Like many who realise their sexuality differs from the heteronormative expectation’s society places upon us, I became aware of my bisexuality much earlier before I told anyone in my life.
Bisexuality: attraction to people of more
than one gender, to all gender identities
or who don’t see gender as a major
factor in who they are attracted to
I remember telling someone close to me I liked a girl in my class when I was eleven, to which I was met with “it’s probably just a phase”. It wasn’t and this experience though not entirely traumatic, led me to continue covering up similar feelings over the next decade. I had always been quite vocal about liking boys and continued to be as a teenager, but suppressed my feelings towards women to avoid being an outcast at my all-girl, Catholic high school.
Heteronormative: denoting or relating to
a world view that promotes heterosexuality as
the normal or preferred sexual orientation
Peers had made their stance on same-sex attraction quite clear with snide remarks behind our queer friends’ backs and I did not yet have the confidence to stand up for them or admit I too was one of them. This led to a lot of experimentation with people outside of school and was the beginning of my outward acknowledgment that I was not heterosexual.
Queer: a general term used for people
who don’t identify as heterosexual
Heterosexual: someone who is attracted
to people of the opposite gender
After I graduated from school, I finally came out for the first time to one of my lesbian-identifying friends because I knew she would understand without judgement. This positive experience was the first of many I had telling all my friends and family. Even the person who had a decade ago theorised my feelings were “just a phase” accepted me openly and apologised after I told them how their words years ago had invalidated my identity.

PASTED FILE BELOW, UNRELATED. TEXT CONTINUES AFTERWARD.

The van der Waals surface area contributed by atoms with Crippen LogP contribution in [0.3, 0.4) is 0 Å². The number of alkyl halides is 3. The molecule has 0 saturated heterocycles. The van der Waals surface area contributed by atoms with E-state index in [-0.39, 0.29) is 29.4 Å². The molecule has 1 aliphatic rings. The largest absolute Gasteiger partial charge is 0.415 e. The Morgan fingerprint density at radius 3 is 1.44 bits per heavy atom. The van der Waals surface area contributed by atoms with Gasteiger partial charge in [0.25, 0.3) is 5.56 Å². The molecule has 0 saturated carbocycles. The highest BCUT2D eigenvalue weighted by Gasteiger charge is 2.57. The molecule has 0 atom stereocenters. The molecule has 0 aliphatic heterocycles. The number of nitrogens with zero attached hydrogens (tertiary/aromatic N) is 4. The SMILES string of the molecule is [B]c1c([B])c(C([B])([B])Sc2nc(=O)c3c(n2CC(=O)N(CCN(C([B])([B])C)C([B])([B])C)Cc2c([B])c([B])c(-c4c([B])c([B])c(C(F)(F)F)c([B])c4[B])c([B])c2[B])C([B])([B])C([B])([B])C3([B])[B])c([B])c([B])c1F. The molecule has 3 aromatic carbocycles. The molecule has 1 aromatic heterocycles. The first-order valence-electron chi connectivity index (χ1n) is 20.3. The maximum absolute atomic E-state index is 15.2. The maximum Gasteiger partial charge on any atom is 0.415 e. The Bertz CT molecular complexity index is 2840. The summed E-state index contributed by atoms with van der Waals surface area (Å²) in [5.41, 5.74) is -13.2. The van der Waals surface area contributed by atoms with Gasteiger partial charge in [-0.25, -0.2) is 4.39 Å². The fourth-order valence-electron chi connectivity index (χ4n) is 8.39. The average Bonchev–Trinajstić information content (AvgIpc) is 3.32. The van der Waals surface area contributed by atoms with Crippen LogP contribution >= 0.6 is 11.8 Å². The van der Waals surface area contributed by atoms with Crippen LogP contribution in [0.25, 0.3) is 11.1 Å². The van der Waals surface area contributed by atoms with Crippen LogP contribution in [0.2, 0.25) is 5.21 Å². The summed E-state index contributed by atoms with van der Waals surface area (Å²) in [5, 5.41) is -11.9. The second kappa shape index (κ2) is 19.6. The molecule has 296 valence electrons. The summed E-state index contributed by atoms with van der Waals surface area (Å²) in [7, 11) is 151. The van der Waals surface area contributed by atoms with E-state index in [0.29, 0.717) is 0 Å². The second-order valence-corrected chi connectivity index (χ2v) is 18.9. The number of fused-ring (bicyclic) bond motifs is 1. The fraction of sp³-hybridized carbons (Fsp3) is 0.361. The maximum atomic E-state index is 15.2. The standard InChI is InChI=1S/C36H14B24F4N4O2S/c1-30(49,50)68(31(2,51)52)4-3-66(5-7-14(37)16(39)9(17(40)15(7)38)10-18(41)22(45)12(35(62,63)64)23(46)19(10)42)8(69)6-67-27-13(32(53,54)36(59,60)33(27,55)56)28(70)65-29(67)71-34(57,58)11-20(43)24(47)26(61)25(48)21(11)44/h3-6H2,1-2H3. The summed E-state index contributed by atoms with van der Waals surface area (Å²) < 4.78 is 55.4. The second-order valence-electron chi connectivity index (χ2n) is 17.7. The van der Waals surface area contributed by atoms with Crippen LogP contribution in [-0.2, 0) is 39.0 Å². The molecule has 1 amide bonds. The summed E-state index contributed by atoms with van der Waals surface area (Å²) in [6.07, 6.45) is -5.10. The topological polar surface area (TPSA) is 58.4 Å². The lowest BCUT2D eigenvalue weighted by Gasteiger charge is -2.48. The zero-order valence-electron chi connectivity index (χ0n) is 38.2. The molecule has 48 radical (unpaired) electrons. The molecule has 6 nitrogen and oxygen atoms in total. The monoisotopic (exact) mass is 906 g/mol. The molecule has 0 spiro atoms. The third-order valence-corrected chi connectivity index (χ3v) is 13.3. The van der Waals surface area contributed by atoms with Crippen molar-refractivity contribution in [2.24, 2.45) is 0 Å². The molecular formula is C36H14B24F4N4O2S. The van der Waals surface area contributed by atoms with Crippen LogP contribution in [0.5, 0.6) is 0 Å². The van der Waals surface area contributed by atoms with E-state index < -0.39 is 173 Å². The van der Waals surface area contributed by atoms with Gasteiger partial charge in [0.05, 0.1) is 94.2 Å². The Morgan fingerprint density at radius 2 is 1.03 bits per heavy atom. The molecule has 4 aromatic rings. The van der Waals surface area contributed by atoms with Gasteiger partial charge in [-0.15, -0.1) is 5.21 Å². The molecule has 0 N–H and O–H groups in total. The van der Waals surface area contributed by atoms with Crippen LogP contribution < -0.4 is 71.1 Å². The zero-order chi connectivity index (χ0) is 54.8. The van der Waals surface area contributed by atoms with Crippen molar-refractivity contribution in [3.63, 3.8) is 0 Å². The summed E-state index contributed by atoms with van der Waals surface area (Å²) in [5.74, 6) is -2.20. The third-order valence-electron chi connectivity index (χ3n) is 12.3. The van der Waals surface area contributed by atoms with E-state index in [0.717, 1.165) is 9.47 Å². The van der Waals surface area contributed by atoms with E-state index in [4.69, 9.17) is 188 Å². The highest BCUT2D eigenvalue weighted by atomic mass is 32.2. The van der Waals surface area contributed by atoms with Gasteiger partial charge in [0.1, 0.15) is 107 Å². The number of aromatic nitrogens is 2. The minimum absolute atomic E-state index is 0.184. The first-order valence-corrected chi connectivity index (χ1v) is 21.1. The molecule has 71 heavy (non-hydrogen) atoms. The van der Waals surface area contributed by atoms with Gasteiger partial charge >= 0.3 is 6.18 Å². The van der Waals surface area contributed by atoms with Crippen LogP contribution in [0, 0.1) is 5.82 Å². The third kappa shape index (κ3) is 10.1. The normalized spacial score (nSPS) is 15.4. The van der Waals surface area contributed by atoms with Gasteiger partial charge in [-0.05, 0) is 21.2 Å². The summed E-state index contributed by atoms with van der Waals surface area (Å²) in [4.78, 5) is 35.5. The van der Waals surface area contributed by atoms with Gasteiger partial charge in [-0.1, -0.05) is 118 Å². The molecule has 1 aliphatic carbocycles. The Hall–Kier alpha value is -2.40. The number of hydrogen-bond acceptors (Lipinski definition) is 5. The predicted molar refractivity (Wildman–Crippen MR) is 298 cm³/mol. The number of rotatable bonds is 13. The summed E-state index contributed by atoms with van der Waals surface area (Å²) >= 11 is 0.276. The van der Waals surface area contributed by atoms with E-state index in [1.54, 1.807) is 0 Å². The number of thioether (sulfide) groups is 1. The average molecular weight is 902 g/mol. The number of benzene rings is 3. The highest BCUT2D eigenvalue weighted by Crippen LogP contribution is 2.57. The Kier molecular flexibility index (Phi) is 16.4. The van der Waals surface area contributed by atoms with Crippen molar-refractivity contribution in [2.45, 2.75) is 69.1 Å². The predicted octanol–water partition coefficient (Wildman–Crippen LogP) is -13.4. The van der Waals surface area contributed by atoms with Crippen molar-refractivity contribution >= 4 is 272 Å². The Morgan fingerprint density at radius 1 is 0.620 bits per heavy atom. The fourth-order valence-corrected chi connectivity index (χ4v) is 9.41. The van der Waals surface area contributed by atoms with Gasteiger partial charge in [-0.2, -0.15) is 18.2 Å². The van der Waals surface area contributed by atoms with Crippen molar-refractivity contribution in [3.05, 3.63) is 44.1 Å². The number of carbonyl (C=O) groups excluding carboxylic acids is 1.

Finally coming out after so long took about three years before most people in my life knew I was openly a bisexual woman, and it took guts. Though I was fortunate in how many of the people in my life received this news, friends of mine have been less fortunate. In a world where homophobia is still very much prevalent it can be difficult to feel like there is any merit to actually coming out, but I promise it is so worth it.
Read more: Sexual orientation – some terms you may know & others you may not
I have a new found respect and appreciation for my family and friends and now feel more comfortable than ever disclosing information about my personal life without the fear of judgement. I think it is still important to mention my experience coming out has been one of privilege that is not always afforded to other bisexual identifying people.
Despite the privileges I have, being a white, cis woman, who depending on who I’m dating can seem hetero-passing, there are many things about accepting this fundamental part of my identity that have been difficult to deal with on a personal level. Bi-erasure (attempts to deny or invalidate bisexuality) has probably been one of the hardest issues to deal with as it feels like some people even inside the LGBT+ community refuse to acknowledge some humans can fall in love with and be sexually attracted to both men and women.